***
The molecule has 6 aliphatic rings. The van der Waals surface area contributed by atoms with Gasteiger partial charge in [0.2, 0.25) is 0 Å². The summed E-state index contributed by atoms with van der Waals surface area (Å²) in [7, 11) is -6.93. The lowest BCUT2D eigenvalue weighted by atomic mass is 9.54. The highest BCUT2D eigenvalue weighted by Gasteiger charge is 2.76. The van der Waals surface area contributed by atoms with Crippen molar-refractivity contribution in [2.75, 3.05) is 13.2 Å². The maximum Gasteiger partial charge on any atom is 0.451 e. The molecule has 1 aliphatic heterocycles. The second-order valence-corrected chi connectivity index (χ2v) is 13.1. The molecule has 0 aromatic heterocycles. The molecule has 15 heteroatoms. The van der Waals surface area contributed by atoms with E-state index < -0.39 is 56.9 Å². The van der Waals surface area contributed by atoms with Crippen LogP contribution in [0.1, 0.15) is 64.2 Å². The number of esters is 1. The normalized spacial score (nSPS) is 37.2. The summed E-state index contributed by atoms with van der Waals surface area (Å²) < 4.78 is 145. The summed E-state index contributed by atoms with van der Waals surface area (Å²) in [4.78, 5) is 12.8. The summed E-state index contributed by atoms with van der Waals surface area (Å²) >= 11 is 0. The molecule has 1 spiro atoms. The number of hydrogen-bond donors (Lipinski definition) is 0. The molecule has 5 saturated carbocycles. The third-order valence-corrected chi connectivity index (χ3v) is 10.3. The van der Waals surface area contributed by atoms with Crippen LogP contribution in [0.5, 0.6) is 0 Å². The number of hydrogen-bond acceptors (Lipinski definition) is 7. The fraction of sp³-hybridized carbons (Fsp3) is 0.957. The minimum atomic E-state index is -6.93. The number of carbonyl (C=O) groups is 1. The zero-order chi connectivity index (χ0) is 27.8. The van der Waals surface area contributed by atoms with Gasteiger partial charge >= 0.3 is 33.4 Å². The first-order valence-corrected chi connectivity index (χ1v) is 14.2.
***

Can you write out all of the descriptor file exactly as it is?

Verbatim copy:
The molecule has 6 aliphatic rings. The van der Waals surface area contributed by atoms with Gasteiger partial charge in [0.2, 0.25) is 0 Å². The summed E-state index contributed by atoms with van der Waals surface area (Å²) in [7, 11) is -6.93. The lowest BCUT2D eigenvalue weighted by atomic mass is 9.54. The highest BCUT2D eigenvalue weighted by Gasteiger charge is 2.76. The van der Waals surface area contributed by atoms with Crippen molar-refractivity contribution in [2.75, 3.05) is 13.2 Å². The maximum Gasteiger partial charge on any atom is 0.451 e. The molecule has 1 aliphatic heterocycles. The second-order valence-corrected chi connectivity index (χ2v) is 13.1. The molecule has 0 aromatic heterocycles. The molecule has 15 heteroatoms. The van der Waals surface area contributed by atoms with E-state index < -0.39 is 56.9 Å². The van der Waals surface area contributed by atoms with Crippen LogP contribution in [0.1, 0.15) is 64.2 Å². The number of esters is 1. The normalized spacial score (nSPS) is 37.2. The summed E-state index contributed by atoms with van der Waals surface area (Å²) < 4.78 is 145. The summed E-state index contributed by atoms with van der Waals surface area (Å²) in [4.78, 5) is 12.8. The summed E-state index contributed by atoms with van der Waals surface area (Å²) >= 11 is 0. The molecule has 1 spiro atoms. The number of hydrogen-bond donors (Lipinski definition) is 0. The molecule has 5 saturated carbocycles. The third-order valence-corrected chi connectivity index (χ3v) is 10.3. The van der Waals surface area contributed by atoms with Crippen LogP contribution in [0.5, 0.6) is 0 Å². The number of hydrogen-bond acceptors (Lipinski definition) is 7. The fraction of sp³-hybridized carbons (Fsp3) is 0.957. The minimum atomic E-state index is -6.93. The number of carbonyl (C=O) groups is 1. The zero-order chi connectivity index (χ0) is 27.8. The van der Waals surface area contributed by atoms with Gasteiger partial charge >= 0.3 is 33.4 Å². The first-order valence-corrected chi connectivity index (χ1v) is 14.2.